Vacation forms are critical for U. S. employers who provide their employees with paid or unpaid time off. They’re a great way to keep track of approved vacations and prevent disagreements between employees regarding who requested a holiday week off first.
Most U.S. employers require that employees schedule vacations in advance. Many use vacation request forms. The form provides an objective record of the dates the employee is requesting off, and when they made the request. Many employers can only approve a few vacation requests for a particular week, to ensure that their businesses are adequately staffed.
The vacation forms allow employers to track employee vacation requests. A vacation calendar is also convenient, to get an overview of staffing.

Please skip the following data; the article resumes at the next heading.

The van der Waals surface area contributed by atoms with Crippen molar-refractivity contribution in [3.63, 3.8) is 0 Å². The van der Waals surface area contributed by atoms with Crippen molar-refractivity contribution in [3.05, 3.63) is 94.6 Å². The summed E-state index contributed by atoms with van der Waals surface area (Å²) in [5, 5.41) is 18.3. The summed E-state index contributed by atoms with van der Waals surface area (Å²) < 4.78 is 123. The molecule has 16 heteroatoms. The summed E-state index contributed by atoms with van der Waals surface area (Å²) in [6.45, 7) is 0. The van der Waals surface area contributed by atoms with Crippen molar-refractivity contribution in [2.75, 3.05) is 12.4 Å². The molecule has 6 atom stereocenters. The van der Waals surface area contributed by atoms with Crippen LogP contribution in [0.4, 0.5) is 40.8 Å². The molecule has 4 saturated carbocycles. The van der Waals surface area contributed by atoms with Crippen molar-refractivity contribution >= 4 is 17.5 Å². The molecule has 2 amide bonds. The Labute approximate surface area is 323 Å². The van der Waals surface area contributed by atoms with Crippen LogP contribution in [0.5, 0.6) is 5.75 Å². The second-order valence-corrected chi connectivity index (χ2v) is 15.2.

U.S. law does not require paid vacation time. The Fair Labor Standards Act, which established minimum wage and overtime provisions, includes no mention of vacation or holiday time. According to the U.S. Department of Labor, “Employers don’t have to pay employees for time off.”
In fact, U.S. employers don’t even have to offer unpaid vacation time. Vacation policies are strictly voluntary for employers, but many offer it as a benefit to attract and keep top quality employees.
If employers do offer vacation pay, then they must apply the vacation rules fairly, based on the employee handbook or written policies. Employers who administer vacation policies unfairly run the risk of lawsuits by disgruntled employees.
Some employers choose to shut down operations entirely for a week or longer, giving every employee vacation at the same time. This is most common in restaurants and factories, but may occur in other businesses such as a dental practice. In a few states, including New Hampshire, employees who are forced to take unpaid time off during such a closure are entitled to unemployment insurance. On the other hand, the state of Georgia specifically prohibits employees in unpaid vacation closures from collecting unemployment insurance payments.